We see to it that good and faithful folks represent us next year at General Conference and support them in their challenging work.
We watch and listen to see how the Holy Spirit will work through attentive and faithful servants and churches across our conference and denomination and how we can best be a part of it all. And, fundamentally, essentially, joyously, we continue to be the church God has called us to be.

Though the nations rage and the denomination quakes, we who are Glenn Memorial will do what we are called to do.  We’ll gather in worship and offer praises to the God of all that is, finding refreshment for our spirits.  We’ll invite our neighbors to worship with us and to study with us and to grow with us in the Spirit and truth of Jesus Christ.  And we will love with the here-and-now-Incarnate-nitty-gritty love of Christ, with the love that never ends, with the love that makes all things new, with the love that saves and heals.  We will love one another; we’ll love those who feel unloved by our denomination; and, yes, we’ll love our enemies.  It’s who we are.

If the people who are the church haven’t destroyed the church by now, this latest heartbreak won’t either.  God will work through faithful souls to bring the change God desires.  Jesus stands with those excluded and extends his nail-scarred hands to those who exclude.  The one who died on the cross rather than turn away from sinful humanity, the one raised by God—at whose name every knee will bow—that suffering servant will triumph over all foes (and sometimes even we are among those foes).

I wish all of us United Methodists (how ironic our name seems now) could simply be quiet for a moment and gather at the cross because at the cross there are no labels, no conservatives or progressives or moderates.  At the cross, no one is out and all are in.  At the cross, you’ll find only children, wayward and found, wondrously created and fully loved by God.  All are gathered in and all creation meets.  At the cross we are judged and forgiven; we die to be raised.  Kneeling there in as much humility as we can muster, I wish we would all confess our brokenness, our fear, our sins toward God and one another, and dive once more into God’s grace and mercy.  I wish we could start again.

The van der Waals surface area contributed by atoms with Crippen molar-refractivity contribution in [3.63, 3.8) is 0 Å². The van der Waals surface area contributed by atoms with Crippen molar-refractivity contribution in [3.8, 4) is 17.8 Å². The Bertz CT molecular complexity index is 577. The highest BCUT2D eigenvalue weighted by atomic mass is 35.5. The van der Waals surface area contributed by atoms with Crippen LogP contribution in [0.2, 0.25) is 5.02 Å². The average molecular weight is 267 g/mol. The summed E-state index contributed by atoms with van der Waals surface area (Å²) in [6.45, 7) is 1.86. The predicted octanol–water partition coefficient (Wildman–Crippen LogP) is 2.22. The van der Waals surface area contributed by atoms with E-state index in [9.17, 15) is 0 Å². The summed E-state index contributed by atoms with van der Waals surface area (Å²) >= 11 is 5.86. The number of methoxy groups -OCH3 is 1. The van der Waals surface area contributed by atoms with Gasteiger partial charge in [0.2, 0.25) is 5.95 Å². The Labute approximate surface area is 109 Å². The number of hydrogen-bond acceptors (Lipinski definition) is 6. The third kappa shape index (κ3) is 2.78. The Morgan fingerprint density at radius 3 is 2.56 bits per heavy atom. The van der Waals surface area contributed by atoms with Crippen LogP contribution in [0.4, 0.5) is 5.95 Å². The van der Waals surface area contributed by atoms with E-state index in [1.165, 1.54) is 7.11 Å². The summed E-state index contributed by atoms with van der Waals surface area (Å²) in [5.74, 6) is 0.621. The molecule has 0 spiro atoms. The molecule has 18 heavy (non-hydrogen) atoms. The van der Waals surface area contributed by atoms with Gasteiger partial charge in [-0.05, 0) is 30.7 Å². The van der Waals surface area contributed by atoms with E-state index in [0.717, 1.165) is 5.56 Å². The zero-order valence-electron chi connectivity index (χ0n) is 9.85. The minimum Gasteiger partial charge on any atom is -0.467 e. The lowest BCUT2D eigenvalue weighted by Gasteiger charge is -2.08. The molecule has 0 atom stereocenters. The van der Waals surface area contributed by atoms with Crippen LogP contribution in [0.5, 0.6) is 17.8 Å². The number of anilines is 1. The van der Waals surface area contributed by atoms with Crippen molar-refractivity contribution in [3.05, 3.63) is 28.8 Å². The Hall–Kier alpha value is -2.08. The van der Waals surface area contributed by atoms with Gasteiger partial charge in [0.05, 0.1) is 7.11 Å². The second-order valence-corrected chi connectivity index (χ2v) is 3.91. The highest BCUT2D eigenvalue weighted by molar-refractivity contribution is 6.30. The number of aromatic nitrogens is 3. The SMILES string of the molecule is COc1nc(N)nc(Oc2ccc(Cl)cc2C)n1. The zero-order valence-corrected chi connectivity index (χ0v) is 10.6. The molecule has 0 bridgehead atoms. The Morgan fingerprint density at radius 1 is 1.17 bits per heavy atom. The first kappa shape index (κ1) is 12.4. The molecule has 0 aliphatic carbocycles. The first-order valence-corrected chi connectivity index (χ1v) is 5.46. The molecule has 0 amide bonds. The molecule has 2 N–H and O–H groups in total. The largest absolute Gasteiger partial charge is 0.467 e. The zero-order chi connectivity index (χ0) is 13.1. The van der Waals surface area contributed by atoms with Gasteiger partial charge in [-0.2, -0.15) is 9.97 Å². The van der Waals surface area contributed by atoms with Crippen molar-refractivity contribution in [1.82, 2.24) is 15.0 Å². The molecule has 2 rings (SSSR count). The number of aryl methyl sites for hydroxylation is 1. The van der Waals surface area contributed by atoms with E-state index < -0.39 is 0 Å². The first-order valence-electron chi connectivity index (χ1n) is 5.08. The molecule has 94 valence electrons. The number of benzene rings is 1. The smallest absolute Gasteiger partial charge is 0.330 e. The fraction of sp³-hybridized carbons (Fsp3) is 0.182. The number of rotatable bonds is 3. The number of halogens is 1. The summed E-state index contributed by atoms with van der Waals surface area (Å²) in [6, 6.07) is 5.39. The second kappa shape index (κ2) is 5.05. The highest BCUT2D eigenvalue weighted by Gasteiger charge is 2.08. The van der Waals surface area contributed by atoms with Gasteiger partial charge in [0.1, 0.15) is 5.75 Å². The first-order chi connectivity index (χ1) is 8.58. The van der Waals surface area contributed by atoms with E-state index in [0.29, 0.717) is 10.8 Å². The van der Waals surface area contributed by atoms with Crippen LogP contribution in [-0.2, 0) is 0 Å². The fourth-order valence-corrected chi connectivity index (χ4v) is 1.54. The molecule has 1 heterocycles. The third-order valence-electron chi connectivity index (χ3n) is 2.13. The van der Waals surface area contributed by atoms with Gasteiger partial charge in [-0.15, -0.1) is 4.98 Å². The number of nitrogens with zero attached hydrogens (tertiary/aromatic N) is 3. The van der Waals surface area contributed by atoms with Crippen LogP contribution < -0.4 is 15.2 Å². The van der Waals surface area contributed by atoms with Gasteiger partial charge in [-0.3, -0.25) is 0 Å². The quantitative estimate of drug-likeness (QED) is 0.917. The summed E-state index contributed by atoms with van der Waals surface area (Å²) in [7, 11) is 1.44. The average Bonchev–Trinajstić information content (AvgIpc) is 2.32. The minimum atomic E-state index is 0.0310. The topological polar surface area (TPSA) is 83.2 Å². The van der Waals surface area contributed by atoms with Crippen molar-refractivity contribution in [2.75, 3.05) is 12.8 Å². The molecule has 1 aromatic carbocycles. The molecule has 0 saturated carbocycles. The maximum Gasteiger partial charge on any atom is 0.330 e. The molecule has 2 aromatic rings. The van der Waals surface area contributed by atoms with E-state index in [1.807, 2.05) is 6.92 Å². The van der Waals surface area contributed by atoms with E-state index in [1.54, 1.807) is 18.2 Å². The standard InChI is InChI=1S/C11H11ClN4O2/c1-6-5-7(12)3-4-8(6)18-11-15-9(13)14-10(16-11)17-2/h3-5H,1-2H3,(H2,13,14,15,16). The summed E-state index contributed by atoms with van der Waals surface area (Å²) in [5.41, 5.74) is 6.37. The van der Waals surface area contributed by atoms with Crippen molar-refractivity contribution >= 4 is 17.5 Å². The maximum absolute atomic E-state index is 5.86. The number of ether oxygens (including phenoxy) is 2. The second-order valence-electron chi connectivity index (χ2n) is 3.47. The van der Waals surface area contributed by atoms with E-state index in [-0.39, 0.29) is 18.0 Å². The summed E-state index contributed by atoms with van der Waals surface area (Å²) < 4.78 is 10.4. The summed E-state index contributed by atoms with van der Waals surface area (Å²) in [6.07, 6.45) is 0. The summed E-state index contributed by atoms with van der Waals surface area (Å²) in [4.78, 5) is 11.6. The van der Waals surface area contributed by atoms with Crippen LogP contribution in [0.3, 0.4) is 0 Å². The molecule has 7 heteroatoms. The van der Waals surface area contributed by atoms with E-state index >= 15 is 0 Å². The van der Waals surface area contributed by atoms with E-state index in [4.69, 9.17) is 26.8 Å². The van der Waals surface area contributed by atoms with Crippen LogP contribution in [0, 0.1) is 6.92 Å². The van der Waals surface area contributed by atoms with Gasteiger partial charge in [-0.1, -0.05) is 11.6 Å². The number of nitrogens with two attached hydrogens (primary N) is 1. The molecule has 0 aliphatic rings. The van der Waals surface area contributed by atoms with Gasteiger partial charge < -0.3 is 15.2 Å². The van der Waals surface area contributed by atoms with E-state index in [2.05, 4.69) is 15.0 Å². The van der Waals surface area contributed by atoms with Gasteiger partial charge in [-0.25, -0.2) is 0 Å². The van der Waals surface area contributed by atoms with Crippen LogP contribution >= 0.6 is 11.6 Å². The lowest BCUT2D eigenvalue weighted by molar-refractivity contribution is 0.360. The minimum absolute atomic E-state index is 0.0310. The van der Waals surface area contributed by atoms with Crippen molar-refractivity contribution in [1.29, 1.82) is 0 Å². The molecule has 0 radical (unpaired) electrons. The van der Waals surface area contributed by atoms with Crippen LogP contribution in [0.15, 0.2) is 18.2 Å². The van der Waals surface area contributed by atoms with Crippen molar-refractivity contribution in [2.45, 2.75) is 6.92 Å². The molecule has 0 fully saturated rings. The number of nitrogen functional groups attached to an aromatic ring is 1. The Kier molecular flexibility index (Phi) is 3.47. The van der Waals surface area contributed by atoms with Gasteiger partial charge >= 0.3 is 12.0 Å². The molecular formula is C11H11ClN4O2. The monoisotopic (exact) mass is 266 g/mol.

Wishing doesn’t make it so, of course, but I know I need to go there, and I don’t believe I’ll be alone.

God is not done.  Christ lives and reigns.  And the Holy Spirit is working overtime.  Don’t quit.  The Good News is still good news.

In Christ,
Mark Westmoreland


Helpful General Conference 2019 Links:
For a summary of the plans presented at General Conference click HERE

For our North Georgia Annual Conference reports on General Conference click HERE

A message from Bishop Sue Haupert-Johnson at the close of General Conference click HERE